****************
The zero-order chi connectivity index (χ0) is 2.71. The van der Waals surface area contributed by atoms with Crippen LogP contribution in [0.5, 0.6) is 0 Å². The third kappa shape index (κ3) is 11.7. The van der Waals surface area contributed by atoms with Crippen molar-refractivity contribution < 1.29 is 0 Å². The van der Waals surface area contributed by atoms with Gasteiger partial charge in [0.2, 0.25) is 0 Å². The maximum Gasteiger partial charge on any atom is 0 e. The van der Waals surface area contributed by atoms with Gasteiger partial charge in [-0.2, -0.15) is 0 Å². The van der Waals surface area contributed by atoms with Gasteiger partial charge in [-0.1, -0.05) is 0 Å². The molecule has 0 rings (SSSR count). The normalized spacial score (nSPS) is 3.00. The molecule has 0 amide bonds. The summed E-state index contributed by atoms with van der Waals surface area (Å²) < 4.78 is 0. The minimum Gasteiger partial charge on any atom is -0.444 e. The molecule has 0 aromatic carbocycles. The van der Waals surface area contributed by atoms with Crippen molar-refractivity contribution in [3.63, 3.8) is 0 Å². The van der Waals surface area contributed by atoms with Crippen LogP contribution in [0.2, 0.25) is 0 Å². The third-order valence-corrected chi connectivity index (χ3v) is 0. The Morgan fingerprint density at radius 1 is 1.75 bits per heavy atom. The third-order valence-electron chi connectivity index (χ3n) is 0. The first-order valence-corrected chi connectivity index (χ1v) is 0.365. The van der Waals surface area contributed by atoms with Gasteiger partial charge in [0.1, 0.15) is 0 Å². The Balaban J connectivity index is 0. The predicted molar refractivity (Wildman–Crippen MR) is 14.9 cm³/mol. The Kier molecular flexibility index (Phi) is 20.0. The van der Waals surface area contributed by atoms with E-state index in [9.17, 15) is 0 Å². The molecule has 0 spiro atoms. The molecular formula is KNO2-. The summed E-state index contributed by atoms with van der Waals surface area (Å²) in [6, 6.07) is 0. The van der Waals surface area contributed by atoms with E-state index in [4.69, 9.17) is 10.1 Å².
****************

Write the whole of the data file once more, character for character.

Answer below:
The zero-order chi connectivity index (χ0) is 2.71. The van der Waals surface area contributed by atoms with Crippen LogP contribution in [0.5, 0.6) is 0 Å². The third kappa shape index (κ3) is 11.7. The van der Waals surface area contributed by atoms with Crippen molar-refractivity contribution < 1.29 is 0 Å². The van der Waals surface area contributed by atoms with Gasteiger partial charge in [0.2, 0.25) is 0 Å². The maximum Gasteiger partial charge on any atom is 0 e. The van der Waals surface area contributed by atoms with Gasteiger partial charge in [-0.2, -0.15) is 0 Å². The van der Waals surface area contributed by atoms with Gasteiger partial charge in [-0.1, -0.05) is 0 Å². The molecule has 0 rings (SSSR count). The normalized spacial score (nSPS) is 3.00. The molecule has 0 amide bonds. The summed E-state index contributed by atoms with van der Waals surface area (Å²) < 4.78 is 0. The minimum Gasteiger partial charge on any atom is -0.444 e. The molecule has 0 aromatic carbocycles. The van der Waals surface area contributed by atoms with Crippen molar-refractivity contribution in [3.63, 3.8) is 0 Å². The van der Waals surface area contributed by atoms with Crippen LogP contribution in [0.2, 0.25) is 0 Å². The third-order valence-corrected chi connectivity index (χ3v) is 0. The Morgan fingerprint density at radius 1 is 1.75 bits per heavy atom. The third-order valence-electron chi connectivity index (χ3n) is 0. The first-order valence-corrected chi connectivity index (χ1v) is 0.365. The van der Waals surface area contributed by atoms with Gasteiger partial charge in [0.1, 0.15) is 0 Å². The Balaban J connectivity index is 0. The predicted molar refractivity (Wildman–Crippen MR) is 14.9 cm³/mol. The Kier molecular flexibility index (Phi) is 20.0. The van der Waals surface area contributed by atoms with E-state index in [9.17, 15) is 0 Å². The molecule has 0 spiro atoms. The molecular formula is KNO2-. The summed E-state index contributed by atoms with van der Waals surface area (Å²) in [6, 6.07) is 0. The van der Waals surface area contributed by atoms with E-state index in [4.69, 9.17) is 10.1 Å².